At 1pm, a few Waterstones staff were at the entrance, and we were to be admitted in groups of 5 at a time. My turn came. Five of us were let into the door, which was then locked again. Our names were checked against the list. A security man said: "If any of you even think of doing anything funny, we will be on you in a second. Understood?"   We walked down to a screened off area. Each of us were handed one book of "Paintings." Paul had published a book of his recent artwork. Then, to my dismay, all our cameras were taken away. There was no time to argue.  I rounded the corner into the signing area. A woman ahead of me was getting very emotional, telling Paul all about her Beatles record collection.  Then he looked up, and I was next. I approached, and shook his hand. It was a moment that felt dreamlike. Here I was right up close to Paul McCartney. Suddenly the chilly night all seemed so worth it.   He opened the book, and I asked if he could sign it To Charles. "To Charles. " he repeated as he wrote.  I said to him:" I am so glad to hear that you have found some happiness again, after the sadness you have had." He stopped writing, looked up, and said: "Oh, thank you very much." The photographers there must have seen something, as the cameras went wild. Dozens of flashes went off.  The moment was over too soon. I shook his hand again, he said :"Take care." in that wonderful Liverpool accent, and off I walked. I had probably been at the table one minute. A minute I will never forget. I paid for the book, got my camera back,and looked across at the line of people waiting, and tried to get a picture with him behind me. The Canadian girl took it. When I had the film developed, the result was not good. Anyway, what an experience.   People were crying. I had never seen anything like this before. Truly a strange experience.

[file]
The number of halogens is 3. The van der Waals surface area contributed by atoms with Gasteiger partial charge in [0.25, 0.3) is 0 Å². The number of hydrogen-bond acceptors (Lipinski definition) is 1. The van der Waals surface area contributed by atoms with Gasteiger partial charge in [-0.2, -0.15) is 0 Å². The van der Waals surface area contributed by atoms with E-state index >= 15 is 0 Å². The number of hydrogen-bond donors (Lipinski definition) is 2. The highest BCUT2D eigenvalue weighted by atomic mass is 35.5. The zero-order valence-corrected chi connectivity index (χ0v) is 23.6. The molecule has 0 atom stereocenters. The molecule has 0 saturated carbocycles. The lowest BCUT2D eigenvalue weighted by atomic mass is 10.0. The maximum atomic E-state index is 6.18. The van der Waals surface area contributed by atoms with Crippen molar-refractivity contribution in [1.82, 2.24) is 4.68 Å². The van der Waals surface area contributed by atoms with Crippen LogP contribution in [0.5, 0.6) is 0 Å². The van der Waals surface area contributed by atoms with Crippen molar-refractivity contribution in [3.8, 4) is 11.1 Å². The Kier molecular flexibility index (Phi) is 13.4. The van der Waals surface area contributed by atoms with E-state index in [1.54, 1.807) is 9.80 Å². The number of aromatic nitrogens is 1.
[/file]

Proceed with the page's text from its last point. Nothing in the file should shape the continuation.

I got the underground tube home, and was exhausted, but too hyped to sleep. I phoned home and told my brother and mother about it. They were astounded. I can honestly say that 13 December 2000 is a day that  I will often think about. Over the years, I have tried so hard to track down photos of myself at the signing table, but with no luck. Many photographers did not keep their negatives of that event. Also, many picture agencies are not bothered to even search their archives for such an old event. The following year, I saw Paul at a poetry event at the Queen's theatre in Soho. It was mayhem at the stage door. People were hanging out of windows, were up light poles, anywhere to get a look.  I imagine that any event to do with The Beatles will attract a huge crowd, for many years to come. That is the price of true greatness, I suppose.